Four officers have been have been fined and another acquitted on Friday in a trial over the misuse of army equipment for private gain. Despite dismissing the most serious charges, the judge said the “chaos” in the management of munitions justified the sentence.
The five officers, from the French-speaking part of Switzerland and from the infantry training unit, had been accused of charges relating to the misuse of army equipment for personal financial gain, namely using army munition and shooting ranges to give private shooting lessons, via an association. This was said to have earned them CHF800,000 ($800,000).
The judge at a military court in Yverdon-les-Bains dismissed the main accusations of professional fraud and serious breach of trust, but maintained the charges of fraudulent documentation and non-observance of army standing orders.
The principal accused, a lieutenant colonel, was handed down a sentence of 120 daily fines at CHF200 a day as well as a single fine of CHF2,000. Three others were given daily fines of between 30-60 days. The fifth accused was acquitted.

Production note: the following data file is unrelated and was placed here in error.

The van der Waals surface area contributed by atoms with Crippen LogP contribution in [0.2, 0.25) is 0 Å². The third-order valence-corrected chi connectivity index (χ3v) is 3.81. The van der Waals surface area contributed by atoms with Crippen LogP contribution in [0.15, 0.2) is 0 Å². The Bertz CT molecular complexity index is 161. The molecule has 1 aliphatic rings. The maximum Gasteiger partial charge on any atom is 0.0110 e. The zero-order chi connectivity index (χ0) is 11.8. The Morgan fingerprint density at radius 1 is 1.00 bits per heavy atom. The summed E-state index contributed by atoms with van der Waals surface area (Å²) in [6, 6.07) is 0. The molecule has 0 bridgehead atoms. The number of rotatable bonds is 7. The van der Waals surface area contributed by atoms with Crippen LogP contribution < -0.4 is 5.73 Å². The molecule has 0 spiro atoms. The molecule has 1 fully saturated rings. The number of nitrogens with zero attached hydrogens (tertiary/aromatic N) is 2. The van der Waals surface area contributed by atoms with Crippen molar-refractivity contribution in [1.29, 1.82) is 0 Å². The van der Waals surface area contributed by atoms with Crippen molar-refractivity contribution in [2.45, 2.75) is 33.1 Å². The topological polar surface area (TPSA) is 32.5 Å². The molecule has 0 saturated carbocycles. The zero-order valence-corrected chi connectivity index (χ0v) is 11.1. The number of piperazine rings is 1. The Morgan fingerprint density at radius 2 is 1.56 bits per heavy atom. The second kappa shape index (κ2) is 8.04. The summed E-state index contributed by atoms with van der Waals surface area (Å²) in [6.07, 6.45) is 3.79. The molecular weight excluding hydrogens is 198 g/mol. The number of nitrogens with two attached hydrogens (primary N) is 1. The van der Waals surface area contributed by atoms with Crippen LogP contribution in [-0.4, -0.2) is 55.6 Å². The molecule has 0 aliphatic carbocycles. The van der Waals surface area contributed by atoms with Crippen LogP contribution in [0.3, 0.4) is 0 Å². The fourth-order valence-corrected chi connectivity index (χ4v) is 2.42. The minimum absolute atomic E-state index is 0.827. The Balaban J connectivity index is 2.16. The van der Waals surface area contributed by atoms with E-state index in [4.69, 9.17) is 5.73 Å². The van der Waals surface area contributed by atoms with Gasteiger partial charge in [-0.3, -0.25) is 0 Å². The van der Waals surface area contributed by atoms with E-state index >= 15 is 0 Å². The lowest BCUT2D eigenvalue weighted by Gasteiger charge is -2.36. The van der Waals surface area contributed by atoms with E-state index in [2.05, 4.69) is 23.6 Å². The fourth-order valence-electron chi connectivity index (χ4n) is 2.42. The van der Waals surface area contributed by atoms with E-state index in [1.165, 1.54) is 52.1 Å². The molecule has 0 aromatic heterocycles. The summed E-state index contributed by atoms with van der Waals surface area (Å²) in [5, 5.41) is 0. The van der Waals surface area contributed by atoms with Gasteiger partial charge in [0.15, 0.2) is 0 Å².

Handing down his ruling, the judge acknowledged the devotion to his mission of the principle accused and pointed out that the association’s activities had not been a big secret, even to the officers’ superiors.
However the judge did criticise the lack of surveillance of the munitions at the unit. And in general, the court decided that the “administrative chaos in the management of munitions justified a sentence and not just simply disciplinary action”. It went on to say that “no soldier was above the law. These practices should never have been accepted in a militia army service”. The judge added that he was “shocked to realise the liberties taken with the rules and procedures”.
The lawyer for the principle accused welcomed that the principle charges fraud and breach of trust had been dismissed but expressed surprise at the severity of the sentence. One of those receiving a sentence has already announced his intention to appeal.
The plaintiff, armasuisse – the procurement office of the defence ministry - was satisfied with the recognition of guilt of four of the accused, but was less so on the ruling on which charges were considered. It will wait for the written judgements to decide whether to lodge an appeal.
swissinfo.ch and agencies/ilj